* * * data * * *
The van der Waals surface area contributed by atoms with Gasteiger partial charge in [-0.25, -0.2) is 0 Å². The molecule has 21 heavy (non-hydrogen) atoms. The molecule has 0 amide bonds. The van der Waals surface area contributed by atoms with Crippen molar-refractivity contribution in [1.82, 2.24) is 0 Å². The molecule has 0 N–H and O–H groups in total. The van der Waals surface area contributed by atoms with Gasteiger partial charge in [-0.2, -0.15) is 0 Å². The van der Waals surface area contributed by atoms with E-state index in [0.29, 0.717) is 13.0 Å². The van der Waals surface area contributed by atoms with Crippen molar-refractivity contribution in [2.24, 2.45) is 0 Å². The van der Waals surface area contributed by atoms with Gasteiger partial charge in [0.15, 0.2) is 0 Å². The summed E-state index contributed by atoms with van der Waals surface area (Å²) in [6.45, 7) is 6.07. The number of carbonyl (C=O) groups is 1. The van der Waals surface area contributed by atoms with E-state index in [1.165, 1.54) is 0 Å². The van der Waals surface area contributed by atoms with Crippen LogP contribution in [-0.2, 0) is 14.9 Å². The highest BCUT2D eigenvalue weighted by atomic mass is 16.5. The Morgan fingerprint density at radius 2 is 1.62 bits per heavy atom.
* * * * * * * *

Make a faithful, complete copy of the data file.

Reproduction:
The van der Waals surface area contributed by atoms with Gasteiger partial charge in [-0.25, -0.2) is 0 Å². The molecule has 21 heavy (non-hydrogen) atoms. The molecule has 0 amide bonds. The van der Waals surface area contributed by atoms with Crippen molar-refractivity contribution in [1.82, 2.24) is 0 Å². The molecule has 0 N–H and O–H groups in total. The van der Waals surface area contributed by atoms with Gasteiger partial charge in [-0.2, -0.15) is 0 Å². The van der Waals surface area contributed by atoms with E-state index in [0.29, 0.717) is 13.0 Å². The van der Waals surface area contributed by atoms with Crippen molar-refractivity contribution in [2.24, 2.45) is 0 Å². The van der Waals surface area contributed by atoms with Gasteiger partial charge in [0.15, 0.2) is 0 Å². The summed E-state index contributed by atoms with van der Waals surface area (Å²) in [6.45, 7) is 6.07. The number of carbonyl (C=O) groups is 1. The van der Waals surface area contributed by atoms with E-state index in [1.165, 1.54) is 0 Å². The van der Waals surface area contributed by atoms with Crippen LogP contribution in [-0.2, 0) is 14.9 Å². The highest BCUT2D eigenvalue weighted by atomic mass is 16.5. The Morgan fingerprint density at radius 2 is 1.62 bits per heavy atom.